“I can’t run anymore!” I yelled out choking acidic bile back down my throat. My breath comes out in short and desperate gasps I drop to my knees, sweat pouring off my forehead, burning my eyes. Every part of my body is soaking wet, like I took a shower fully clothed. I sit on all fours, gasping for air. Pleading for air! Begging for air! My legs are limp noodles that can no longer support my weight. I wonder if they ever truly could.
I roll on my back, feeling the soft green grass beneath my back and the hot sun cooking my face and limps. The bugs spring to life around me, some land on me. Others nip at the salty sweat on my body. They begin to eat me alive, but I do not have the strength to fight back.
I wonder what people are thinking of, seeing this adult man lying in the grass. Panting for breath in the middle of a public park. I hear people running past me. Doing the impossible. Pushing their bodies, step after step. Foot after foot. I pick my head up off the grass and look at where I started running from. How far had a run? 5 miles? 10? I look at my new clean smart watch that tracks the number of steps. 600 feet. Is that right?
As my body begins to relax, I notice my stomach is exposed. I reach down to pull my shirt down to my waist band. Like a disobedient child it slides back, revealing my large paste white stomach.
“I’m done,” I think as I find the strength to roll over onto my chest, I gasp out and moan as I rise to my feet. The act of standing up appeared to be as much of a workout as any run. I grab my side as I begin to make my way back to my car.
“Henry?” A familiar voice rings out. I turn to see my doctor, in jogging shorts standing behind me.
“Oh. Hi Dr. Bradley,” I say back to him.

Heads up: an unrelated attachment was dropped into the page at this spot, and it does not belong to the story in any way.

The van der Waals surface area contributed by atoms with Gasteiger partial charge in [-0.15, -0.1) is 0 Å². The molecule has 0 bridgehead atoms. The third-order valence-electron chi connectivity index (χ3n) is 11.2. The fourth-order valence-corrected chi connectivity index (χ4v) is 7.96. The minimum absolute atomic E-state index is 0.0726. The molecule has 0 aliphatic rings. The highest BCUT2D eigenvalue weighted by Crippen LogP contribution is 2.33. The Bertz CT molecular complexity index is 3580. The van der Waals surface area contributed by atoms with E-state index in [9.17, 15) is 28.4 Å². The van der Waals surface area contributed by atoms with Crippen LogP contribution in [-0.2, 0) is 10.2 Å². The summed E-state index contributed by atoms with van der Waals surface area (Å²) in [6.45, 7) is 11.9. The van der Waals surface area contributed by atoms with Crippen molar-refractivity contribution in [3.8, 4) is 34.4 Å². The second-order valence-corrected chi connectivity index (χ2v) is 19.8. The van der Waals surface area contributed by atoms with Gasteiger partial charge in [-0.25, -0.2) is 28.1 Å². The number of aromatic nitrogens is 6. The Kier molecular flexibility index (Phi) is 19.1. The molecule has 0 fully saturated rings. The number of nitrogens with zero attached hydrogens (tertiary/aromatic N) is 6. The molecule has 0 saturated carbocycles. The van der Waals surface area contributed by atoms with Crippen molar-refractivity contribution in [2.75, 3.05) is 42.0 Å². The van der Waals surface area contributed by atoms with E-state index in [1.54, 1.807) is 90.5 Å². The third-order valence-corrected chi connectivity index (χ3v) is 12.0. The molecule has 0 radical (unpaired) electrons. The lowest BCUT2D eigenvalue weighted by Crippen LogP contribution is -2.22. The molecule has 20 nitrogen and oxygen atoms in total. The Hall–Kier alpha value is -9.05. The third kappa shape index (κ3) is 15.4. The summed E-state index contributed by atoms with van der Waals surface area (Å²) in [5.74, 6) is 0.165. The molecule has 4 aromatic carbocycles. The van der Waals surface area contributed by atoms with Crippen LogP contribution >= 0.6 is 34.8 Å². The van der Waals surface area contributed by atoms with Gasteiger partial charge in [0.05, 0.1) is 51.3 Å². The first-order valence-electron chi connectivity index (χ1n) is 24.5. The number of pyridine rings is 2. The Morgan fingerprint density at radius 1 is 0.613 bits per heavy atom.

“I’m happy to see you out,” he says with a smile.
“Thank you,” I sheepishly say back, scared he would judge me for leaving so soon after arriving.
“How far have you gone?” he asks.
“I don’t know, I’d say about 3 miles,” I rounded up.
“That’s incredible,” Dr. Bradley proclaims back to me. “Keep up the good work!”
Just as fast as he arrived, Dr. Bradley was gone. He ran off into the distance like the Road Runner being chased by a coyote. I lean back against a tree, watching as he disappears into the distance. Our last conversation begins to ring in my ears as I think. “We are at a critical place here, Henry.”
“I understand,” I said to him. I am back in his office, wearing only my underwear sitting on a slab with paper underneath me.
“You’ve always struggled with your weight but lately it seems to have really ballooned,” Doctors sometimes have a way of breaking the news to you in a way that stings worse than any treatment they could concoct. “Has anything happened in your life lately that could be a contributing factor to your weight increase?”
“No,” I answered him back. “Same ole same ole really.”
“I understand,” he said back. “I remember you struggled with work, is that still the case?”
“Yum. Yeah,” I responded. “Is there something you could prescribe me? Something that might help with my eating habits.”